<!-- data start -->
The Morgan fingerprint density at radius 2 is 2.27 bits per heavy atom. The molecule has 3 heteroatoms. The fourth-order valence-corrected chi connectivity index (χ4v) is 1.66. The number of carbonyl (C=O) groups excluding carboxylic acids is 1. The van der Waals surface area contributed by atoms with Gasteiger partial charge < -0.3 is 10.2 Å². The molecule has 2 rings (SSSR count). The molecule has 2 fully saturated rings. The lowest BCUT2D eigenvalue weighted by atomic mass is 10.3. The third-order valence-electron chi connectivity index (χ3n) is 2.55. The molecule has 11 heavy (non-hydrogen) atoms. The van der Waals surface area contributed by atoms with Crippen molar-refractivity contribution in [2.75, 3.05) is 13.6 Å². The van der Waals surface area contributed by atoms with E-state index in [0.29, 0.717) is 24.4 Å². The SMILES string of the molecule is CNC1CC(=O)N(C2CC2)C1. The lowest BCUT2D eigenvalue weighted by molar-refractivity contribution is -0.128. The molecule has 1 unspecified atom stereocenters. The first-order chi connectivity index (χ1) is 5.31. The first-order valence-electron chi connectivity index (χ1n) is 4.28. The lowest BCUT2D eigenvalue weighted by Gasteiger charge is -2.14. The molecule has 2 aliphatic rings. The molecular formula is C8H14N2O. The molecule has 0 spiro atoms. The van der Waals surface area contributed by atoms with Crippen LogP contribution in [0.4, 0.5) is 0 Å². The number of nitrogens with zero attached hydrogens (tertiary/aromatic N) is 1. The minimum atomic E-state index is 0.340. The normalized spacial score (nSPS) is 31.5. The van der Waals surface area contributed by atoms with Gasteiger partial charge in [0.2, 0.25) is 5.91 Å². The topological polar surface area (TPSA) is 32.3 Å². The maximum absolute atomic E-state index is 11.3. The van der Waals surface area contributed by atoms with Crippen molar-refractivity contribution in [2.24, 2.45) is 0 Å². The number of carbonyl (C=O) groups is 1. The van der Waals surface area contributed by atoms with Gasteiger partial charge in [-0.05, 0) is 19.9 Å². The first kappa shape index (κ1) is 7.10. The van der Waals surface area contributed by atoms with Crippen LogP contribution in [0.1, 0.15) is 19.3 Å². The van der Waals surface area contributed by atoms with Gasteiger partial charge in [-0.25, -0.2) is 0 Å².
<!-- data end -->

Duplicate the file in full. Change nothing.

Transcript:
The Morgan fingerprint density at radius 2 is 2.27 bits per heavy atom. The molecule has 3 heteroatoms. The fourth-order valence-corrected chi connectivity index (χ4v) is 1.66. The number of carbonyl (C=O) groups excluding carboxylic acids is 1. The van der Waals surface area contributed by atoms with Gasteiger partial charge < -0.3 is 10.2 Å². The molecule has 2 rings (SSSR count). The molecule has 2 fully saturated rings. The lowest BCUT2D eigenvalue weighted by atomic mass is 10.3. The third-order valence-electron chi connectivity index (χ3n) is 2.55. The molecule has 11 heavy (non-hydrogen) atoms. The van der Waals surface area contributed by atoms with Crippen molar-refractivity contribution in [2.75, 3.05) is 13.6 Å². The van der Waals surface area contributed by atoms with E-state index in [0.29, 0.717) is 24.4 Å². The SMILES string of the molecule is CNC1CC(=O)N(C2CC2)C1. The lowest BCUT2D eigenvalue weighted by molar-refractivity contribution is -0.128. The molecule has 1 unspecified atom stereocenters. The first-order chi connectivity index (χ1) is 5.31. The first-order valence-electron chi connectivity index (χ1n) is 4.28. The lowest BCUT2D eigenvalue weighted by Gasteiger charge is -2.14. The molecule has 2 aliphatic rings. The molecular formula is C8H14N2O. The molecule has 0 spiro atoms. The van der Waals surface area contributed by atoms with Crippen LogP contribution in [0.4, 0.5) is 0 Å². The number of nitrogens with zero attached hydrogens (tertiary/aromatic N) is 1. The minimum atomic E-state index is 0.340. The normalized spacial score (nSPS) is 31.5. The van der Waals surface area contributed by atoms with Gasteiger partial charge in [0.2, 0.25) is 5.91 Å². The topological polar surface area (TPSA) is 32.3 Å². The maximum absolute atomic E-state index is 11.3. The van der Waals surface area contributed by atoms with Crippen molar-refractivity contribution in [2.24, 2.45) is 0 Å². The number of carbonyl (C=O) groups is 1. The van der Waals surface area contributed by atoms with Gasteiger partial charge in [-0.05, 0) is 19.9 Å². The first kappa shape index (κ1) is 7.10. The van der Waals surface area contributed by atoms with Crippen LogP contribution in [0.1, 0.15) is 19.3 Å². The van der Waals surface area contributed by atoms with Gasteiger partial charge in [-0.25, -0.2) is 0 Å².